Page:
Navigation Links
New electronic health records demonstration project 'encouraging step' says ACP
Date:11/1/2007

(Washington) The Centers for Medicare and Medicaid Services (CMS) new electronic health records demonstration project is an encouraging step in the right direction, David C. Dale, MD, FACP, president of the American College of Physicians (ACP), said today.

Dr. Dales reaction came in response to Tuesdays announcement by the Department of Health and Human Services that CMS will be conducting a five-year demonstration project to provide financial incentives to encourage small and medium-sized medical practices to use certified electronic health records (EHRs).

This program marks a significant and positive change to the administrations previous stance on EHRs, continued Dr. Dale. It is appropriately acknowledging that market-forces alone will not be enough for physicians to afford new office systems.

According to "The Value of Electronic Health Records in Solo or Small Group Practices," an article in the Sept./Oct. 2005 issue of Health Affairs magazine, the acquisition cost for an EHR system averages $44,000 per physician. The initial cost, combined with the ongoing average annual cost of $8,500 per physician to maintain the system, often puts these systems out of the reach of small physician practices.

For physicians in small and medium-sized practices the cost of an EHR systemnot just the dollars spent on the hardware and software, but the time lost on training and conversion to a new systemmakes implementing these systems a financial impossibility for their offices, noted Dr. Dale.

ACP has long supported other initiatives to provide financial incentives to encourage the adoption of EHRs and other health information technology, including the National Health Information Incentive Act of 2007 (H.R. 1952), which was introduced by Rep. Charles Gonzalez (D-TX) and Rep. Phil Gingrey (R-GA) last spring. H.R. 1952, which is based in large part on ideas developed by ACP, was designed to facilitate the adoption of health information technology (HIT) to support quality improvement activities by:

  • developing and adopting national standards; and
  • providing initial financial support and ongoing reimbursement incentives for physicians in smaller practices.

Increased use of HIT could greatly benefit health care in the U.S. through improved patient care, reduction in medical errors, higher efficiency, and potential long-run cost savings, concluded Dr. Dale. However, in order for patients to see any of these benefits we need to ensure that their physicians are able to acquire these important technologies.


'/>"/>

Contact: David Kinsman
dkinsman@acponline.org
202-261-4554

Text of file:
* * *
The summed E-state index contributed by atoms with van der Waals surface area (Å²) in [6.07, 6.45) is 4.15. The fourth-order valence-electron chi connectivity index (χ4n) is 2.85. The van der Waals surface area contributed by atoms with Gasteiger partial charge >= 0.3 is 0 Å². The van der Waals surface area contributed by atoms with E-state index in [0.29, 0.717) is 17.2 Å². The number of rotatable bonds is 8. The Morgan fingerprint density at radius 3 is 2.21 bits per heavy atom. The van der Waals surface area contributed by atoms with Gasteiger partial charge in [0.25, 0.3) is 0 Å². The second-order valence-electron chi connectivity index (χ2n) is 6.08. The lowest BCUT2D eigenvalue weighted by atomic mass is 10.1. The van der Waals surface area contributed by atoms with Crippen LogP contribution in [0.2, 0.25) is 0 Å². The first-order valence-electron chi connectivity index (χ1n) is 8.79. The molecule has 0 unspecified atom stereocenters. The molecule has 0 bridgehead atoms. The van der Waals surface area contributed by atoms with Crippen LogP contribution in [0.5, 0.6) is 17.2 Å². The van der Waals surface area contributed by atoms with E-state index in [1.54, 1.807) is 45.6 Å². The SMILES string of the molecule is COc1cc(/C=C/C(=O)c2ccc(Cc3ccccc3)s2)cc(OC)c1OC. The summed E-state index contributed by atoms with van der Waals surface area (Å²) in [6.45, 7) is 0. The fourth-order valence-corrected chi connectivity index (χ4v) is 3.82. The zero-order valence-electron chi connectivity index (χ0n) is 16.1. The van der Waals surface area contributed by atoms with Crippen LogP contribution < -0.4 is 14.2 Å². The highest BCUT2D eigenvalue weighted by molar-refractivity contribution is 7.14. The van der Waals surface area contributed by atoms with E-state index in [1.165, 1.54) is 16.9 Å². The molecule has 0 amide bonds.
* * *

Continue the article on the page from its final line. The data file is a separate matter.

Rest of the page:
American College of Physicians
Source:Eurekalert

Related medicine news :

1. Electronic nose by Italian scientists
2. Stem Cells Could Replace Electronic Pacemakers
3. Electronic Skin (E-Skin) To Robots
4. $ 1.7 Million NYSTAR Award for Binghamton University to Flex Electronics Research Muscle.
5. Electronic Device to the Rescue of Women Using Contraceptive Pill
6. Solitons Could Power Molecular Electronics, Artificial Muscles
7. Electronic Patient Record "Serious Threat" to Patient Confidentiality
8. Electronic Medical Record For Every American by 2014
9. PM promises forward-looking IT, electronics policy soon
10. HL7 Announces Industry’s First Electronic Health Record System (EHR-S
11. Electronic Nerve Stimulator Enables Walking
Post Your Comments:
*Name:
*Comment:
*Email:
(Date:6/25/2016)... ... ... Bruton Memorial Library on June 21 due to a possible lice infestation, as reported by ... lice: the parasite’s ability to live away from a human host, and to infest common ... the event that lice have simply gotten out of control. , As lice are a ...
(Date:6/25/2016)... (PRWEB) , ... June 25, 2016 , ... As a ... Magna Cum Laude and his M.D from the David Geffen School of Medicine at ... returned to Los Angeles to complete his fellowship in hematology/oncology at the UCLA-Olive View-Cedars ...
(Date:6/25/2016)... , ... June 25, 2016 , ... Conventional wisdom preaches ... success. In terms of the latter, setting the bar too high can result in ... than just slow progress toward their goal. , Research from PsychTests.com ...
(Date:6/24/2016)... ... , ... June 19, 2016 is World Sickle Cell Observance Day. In an ... of holistic treatments, Serenity Recovery Center of Marne, Michigan, has issued a ... Cell Disease (SCD) is a disorder of the red blood cells, which can cause ...
(Date:6/24/2016)... ... 2016 , ... Global law firm Greenberg Traurig, P.A. announced that 20 Florida ... their peers for this recognition are considered among the top 2 percent of lawyers ... as members of this year’s Legal Elite Hall of Fame: Miami Shareholders Mark ...
Breaking Medicine News(10 mins):
(Date:6/24/2016)... 24, 2016 The Academy of Managed Care ... that would allow biopharmaceutical companies to more easily ... make formulary and coverage decisions, a move that addresses ... medicines. The recommendations address restrictions in the ... the drug label, a prohibition that hinders decision makers ...
(Date:6/24/2016)... SAN CLEMENTE, Calif. , June 24, 2016  American ... function testing company, is now able to perform sophisticated lung assessments ... ndd Medical Technologies , Inc. Patients are no ...  Thanks to ndd,s EasyOne PRO ® , ARL patients like Jeanne ... needed testing done in the comfort of her own home. ...
(Date:6/24/2016)... , June 24, 2016 According ... by Type (Standard Pen Needles, Safety Pen Needles), Needle ... GLP-1, Growth Hormone), Mode of Purchase (Retail, Non-Retail) - ... This report studies the market for the forecast period ... reach USD 2.81 Billion by 2021 from USD 1.65 ...
Breaking Medicine Technology: